Chairman Pip's Railway Thoughts

A lightweight issue

Posted in Rolling stock by Chairman Pip on 7 July 2010

The Stadler GTW railcar is continually proving itself apparently as the lightweight rail vehicle of choice for many operators around the world for regional rail services and tram-train type operation. It is modular in design, and articulated for use both as a tram vehicle and a conventional train, while at the same time being of a low floor design. It can be fitted to operate as as EMU or as a DMU, and has been chosen by several operators in Europe, while at the same time being selected for new commuter operations in the United States. Brilliant. Except that the Stadler cars aren’t exactly lightweight, especially when compared to the vehicles espoused by Parry People Movers Limited. This is the company responsible for the two Class 139 units used on the Stourbridge line. Of course, there are swings and roundabouts to everything – the Parry vehicles are extremely lightweight, which would be an issue in the event of a crash with a conventional train, whereas the Stadler vehicles have that level of crashworthiness needed. In addition, the Parry products are powered using a flywheel, which gathers braking energy and converts it to momentum energy to move the driving wheels. This can use either an on-board engine or electricity as a generator/flywheel top-up, but the principle is that the vehicle’s main energy for its movement comes from the flywheel, which thus should be able to store enough energy to get it from stop to stop. Therefore, it would be easier for a Parry vehicle to run on lines where stops are fairly frequent and close together. Nevertheless, PPML are marketing their vehicles as ideal solutions to the branch line issue in the United Kingdom, where communities are looking to re-open short lines that will connect to the national network. Using this kind of lightweight vehicle would be cheap, and for the expected passenger usage, a good size. The success of the Stourbridge fleet have shown that they are capable of performing as required. It is disheartening therefore that the new government, in its current deficit cutting mood, has put the development of such vehicles (using public money at least) at risk.

THE ’COLD TURKEY’ approach of the new coalition Government to curing the UK’s addiction to public expenditure will have many casualties. In 2009, after years repeatedly refusing to help Parry People Movers Ltd from its R&D funding budget, Advantage West Midlands finally agreed to offer support. A long paper-chase of business planning activity followed, including negotiations with supply-chain partners. By May 2010, PPML’s project managers were waiting patiently for the final signature authorising £148,750 of grant support to help design and build a prototype bigger, faster railcar. Then, in a ‘bomb-shell’ announcement, new Chancellor George Osborne put the future of English Regional Development Agencies, including AWM, in doubt. This has prompted an urgent review by PPML’s chairman John Parry of what has been achieved and the next steps needed.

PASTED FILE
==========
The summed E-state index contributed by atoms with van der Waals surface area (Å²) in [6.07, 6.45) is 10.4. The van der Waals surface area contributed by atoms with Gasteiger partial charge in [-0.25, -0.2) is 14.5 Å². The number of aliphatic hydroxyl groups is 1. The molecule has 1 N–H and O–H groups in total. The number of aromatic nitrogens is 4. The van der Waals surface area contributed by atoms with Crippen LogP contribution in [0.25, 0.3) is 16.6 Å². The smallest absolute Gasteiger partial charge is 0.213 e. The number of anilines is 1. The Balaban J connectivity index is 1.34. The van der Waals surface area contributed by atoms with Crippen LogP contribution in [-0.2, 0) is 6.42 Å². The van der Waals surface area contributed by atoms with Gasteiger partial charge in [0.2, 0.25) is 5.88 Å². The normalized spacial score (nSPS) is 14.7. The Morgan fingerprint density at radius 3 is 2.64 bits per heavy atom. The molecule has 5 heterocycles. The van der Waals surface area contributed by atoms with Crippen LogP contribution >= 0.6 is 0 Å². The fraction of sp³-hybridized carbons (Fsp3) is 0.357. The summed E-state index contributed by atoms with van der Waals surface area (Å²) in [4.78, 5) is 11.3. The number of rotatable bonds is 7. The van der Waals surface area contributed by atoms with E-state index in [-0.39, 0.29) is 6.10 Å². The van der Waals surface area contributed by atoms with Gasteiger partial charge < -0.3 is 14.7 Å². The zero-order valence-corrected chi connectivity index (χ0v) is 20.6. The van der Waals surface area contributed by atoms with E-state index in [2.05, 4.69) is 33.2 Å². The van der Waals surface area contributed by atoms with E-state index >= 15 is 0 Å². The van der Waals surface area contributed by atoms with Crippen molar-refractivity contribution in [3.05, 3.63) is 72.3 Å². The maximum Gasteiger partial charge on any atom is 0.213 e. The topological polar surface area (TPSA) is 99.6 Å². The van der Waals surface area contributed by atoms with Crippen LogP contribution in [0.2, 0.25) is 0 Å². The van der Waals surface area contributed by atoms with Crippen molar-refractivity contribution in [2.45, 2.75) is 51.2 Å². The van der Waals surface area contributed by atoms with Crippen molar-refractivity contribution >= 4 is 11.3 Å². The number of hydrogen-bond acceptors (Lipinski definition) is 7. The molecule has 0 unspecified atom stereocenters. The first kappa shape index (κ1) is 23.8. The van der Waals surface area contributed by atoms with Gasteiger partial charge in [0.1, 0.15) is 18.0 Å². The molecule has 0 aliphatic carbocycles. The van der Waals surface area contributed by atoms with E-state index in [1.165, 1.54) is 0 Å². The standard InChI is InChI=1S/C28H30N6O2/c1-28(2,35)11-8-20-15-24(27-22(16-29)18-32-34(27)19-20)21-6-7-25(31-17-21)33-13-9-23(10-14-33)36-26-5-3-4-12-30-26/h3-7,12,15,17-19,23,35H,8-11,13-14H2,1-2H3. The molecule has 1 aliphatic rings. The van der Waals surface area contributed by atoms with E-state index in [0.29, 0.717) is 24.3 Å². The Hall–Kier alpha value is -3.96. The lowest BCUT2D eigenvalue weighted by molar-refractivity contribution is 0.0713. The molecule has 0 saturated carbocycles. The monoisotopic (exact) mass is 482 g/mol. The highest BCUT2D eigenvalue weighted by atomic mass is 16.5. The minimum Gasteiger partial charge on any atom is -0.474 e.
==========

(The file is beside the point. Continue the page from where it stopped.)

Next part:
Parry News No 57

This is unfortunate, given that the same government has made a commitment to a low carbon economy, and PPML have also marketed their products as extremely low emission vehicles. So, PPML are left with trying to make a decent sized lightweight rail vehicle prototype on their own, with little prospect of assistance (it would seem). Fortunately, the company has come up with the kind of improvisation that the UK seems to be famous for, by proposing to convert two of its existing single car vehicles into a two car unit. While this is a good display of willingness on the part of PPML and its partners to get on with the job, it is unfortunate that, for the want of (in the grand scheme of things) a measely £150,000, the opportunity for British built, genuine lightweight, low emission rail travel could be lost. Because if all of the local projects and schemes, like GO! Cooperative, find it next to impossible to buy the kind of vehicles they need from a company like PPML because of the development needed, then the danger is they’ll look at products like the Stadler GTW instead.

Lightweight railcars

The Stadler GTW 2/6 and the proposed Parry People Mover PPM220

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  1. […] in Great Britain, Infrastructure, Lord Adonis, Rolling stock by Chairman Pip on August 5, 2010 I spoke about the danger of neglecting investment in the kind of lightweight rail that doesn’t damage […]


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